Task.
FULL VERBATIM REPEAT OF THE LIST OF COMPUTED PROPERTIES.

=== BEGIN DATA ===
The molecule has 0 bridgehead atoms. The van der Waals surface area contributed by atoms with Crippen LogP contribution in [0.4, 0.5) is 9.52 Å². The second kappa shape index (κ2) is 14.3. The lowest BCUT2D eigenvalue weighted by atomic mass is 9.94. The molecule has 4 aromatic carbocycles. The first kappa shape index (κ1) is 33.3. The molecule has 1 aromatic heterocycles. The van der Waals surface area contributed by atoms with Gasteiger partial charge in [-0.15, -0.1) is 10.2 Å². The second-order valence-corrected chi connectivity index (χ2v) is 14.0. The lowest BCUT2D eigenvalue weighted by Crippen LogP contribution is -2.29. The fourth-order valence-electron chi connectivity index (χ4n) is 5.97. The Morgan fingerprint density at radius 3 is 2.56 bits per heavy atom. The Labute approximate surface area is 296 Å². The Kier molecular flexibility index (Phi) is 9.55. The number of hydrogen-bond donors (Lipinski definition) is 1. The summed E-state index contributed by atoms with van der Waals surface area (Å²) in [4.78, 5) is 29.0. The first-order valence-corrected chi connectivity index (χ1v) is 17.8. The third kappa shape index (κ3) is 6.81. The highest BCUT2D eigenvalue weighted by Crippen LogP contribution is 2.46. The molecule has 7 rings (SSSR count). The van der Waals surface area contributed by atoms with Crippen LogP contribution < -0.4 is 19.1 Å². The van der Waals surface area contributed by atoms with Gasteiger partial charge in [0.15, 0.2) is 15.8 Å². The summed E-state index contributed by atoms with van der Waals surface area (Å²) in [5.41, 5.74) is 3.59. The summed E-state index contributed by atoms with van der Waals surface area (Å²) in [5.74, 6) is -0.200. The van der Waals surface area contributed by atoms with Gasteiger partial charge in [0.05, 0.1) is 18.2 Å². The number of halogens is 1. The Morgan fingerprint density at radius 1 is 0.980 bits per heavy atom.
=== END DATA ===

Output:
The molecule has 0 bridgehead atoms. The van der Waals surface area contributed by atoms with Crippen LogP contribution in [0.4, 0.5) is 9.52 Å². The second kappa shape index (κ2) is 14.3. The lowest BCUT2D eigenvalue weighted by atomic mass is 9.94. The molecule has 4 aromatic carbocycles. The first kappa shape index (κ1) is 33.3. The molecule has 1 aromatic heterocycles. The van der Waals surface area contributed by atoms with Gasteiger partial charge in [-0.15, -0.1) is 10.2 Å². The second-order valence-corrected chi connectivity index (χ2v) is 14.0. The lowest BCUT2D eigenvalue weighted by Crippen LogP contribution is -2.29. The fourth-order valence-electron chi connectivity index (χ4n) is 5.97. The Morgan fingerprint density at radius 3 is 2.56 bits per heavy atom. The Labute approximate surface area is 296 Å². The Kier molecular flexibility index (Phi) is 9.55. The number of hydrogen-bond donors (Lipinski definition) is 1. The summed E-state index contributed by atoms with van der Waals surface area (Å²) in [4.78, 5) is 29.0. The first-order valence-corrected chi connectivity index (χ1v) is 17.8. The third kappa shape index (κ3) is 6.81. The highest BCUT2D eigenvalue weighted by Crippen LogP contribution is 2.46. The molecule has 7 rings (SSSR count). The van der Waals surface area contributed by atoms with Crippen LogP contribution < -0.4 is 19.1 Å². The van der Waals surface area contributed by atoms with Gasteiger partial charge in [0.15, 0.2) is 15.8 Å². The summed E-state index contributed by atoms with van der Waals surface area (Å²) in [5.41, 5.74) is 3.59. The summed E-state index contributed by atoms with van der Waals surface area (Å²) in [5.74, 6) is -0.200. The van der Waals surface area contributed by atoms with Gasteiger partial charge in [0.05, 0.1) is 18.2 Å². The number of halogens is 1. The Morgan fingerprint density at radius 1 is 0.980 bits per heavy atom.